Mostly Mute Monday: The Cosmic Sombrero (Synopsis)

“Since man, fragment of the universe, is governed by the same laws that preside over the heavens, it is by no means absurd to search there above for the themes of our lives, for those frigid sympathies that participate in our achievements as well as our blunderings.” –Marguerite Yourcenar

Galaxies are everywhere we look in the Universe, clustered together in groups and separated by voids. It stands to reason that if we look beyond the local group, one of those galaxies would have to be the brightest. But the one that is turns out to be most unusual.

Image composite credit: X-ray: NASA/UMass/Q.D.Wang et al.; Optical: NASA/STScI/AURA/Hubble Heritage; Infrared: NASA/JPL-Caltech/Univ. AZ/R.Kennicutt/SINGS Team.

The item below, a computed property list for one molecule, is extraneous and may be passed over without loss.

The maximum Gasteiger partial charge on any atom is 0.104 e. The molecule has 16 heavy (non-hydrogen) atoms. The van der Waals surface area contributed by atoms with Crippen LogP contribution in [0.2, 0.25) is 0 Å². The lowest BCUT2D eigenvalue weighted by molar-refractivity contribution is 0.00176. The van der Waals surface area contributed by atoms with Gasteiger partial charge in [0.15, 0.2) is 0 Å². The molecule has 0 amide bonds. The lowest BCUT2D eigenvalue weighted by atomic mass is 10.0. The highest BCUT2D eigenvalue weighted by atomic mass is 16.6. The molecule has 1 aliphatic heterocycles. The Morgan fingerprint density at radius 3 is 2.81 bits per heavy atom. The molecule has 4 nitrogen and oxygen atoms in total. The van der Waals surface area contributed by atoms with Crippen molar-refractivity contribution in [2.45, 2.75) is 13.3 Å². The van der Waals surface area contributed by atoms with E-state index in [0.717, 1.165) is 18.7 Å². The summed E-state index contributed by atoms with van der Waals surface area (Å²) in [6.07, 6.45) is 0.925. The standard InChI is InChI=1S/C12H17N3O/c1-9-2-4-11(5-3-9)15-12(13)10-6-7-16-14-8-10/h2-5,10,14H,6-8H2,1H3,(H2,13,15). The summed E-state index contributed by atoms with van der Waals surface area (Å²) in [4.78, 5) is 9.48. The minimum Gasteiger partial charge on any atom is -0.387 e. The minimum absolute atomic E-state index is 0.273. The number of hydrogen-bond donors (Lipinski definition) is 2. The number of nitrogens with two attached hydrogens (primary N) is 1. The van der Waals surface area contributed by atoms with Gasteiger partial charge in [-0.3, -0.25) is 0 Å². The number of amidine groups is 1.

Image composite credit: X-ray: NASA/UMass/Q.D.Wang et al.; Optical: NASA/STScI/AURA/Hubble Heritage; Infrared: NASA/JPL-Caltech/Univ. AZ/R.Kennicutt/SINGS Team.

Only half the diameter of the Milky Way but with more than twice as many stars, the Sombrero is both an elliptical and a spiral galaxy all in one. And thanks to Hubble and some incredible image processing, we can actually separate out the bright, elliptical component and view the spiral all on its own.

Image credit: Vicent Peris (OAUV / PTeam), MAST, STScI, AURA, NASA.
Image credit: Vicent Peris (OAUV / PTeam), MAST, STScI, AURA, NASA.

Go get the most incredible views of this galaxy, ever, on today’s Mostly Mute Monday!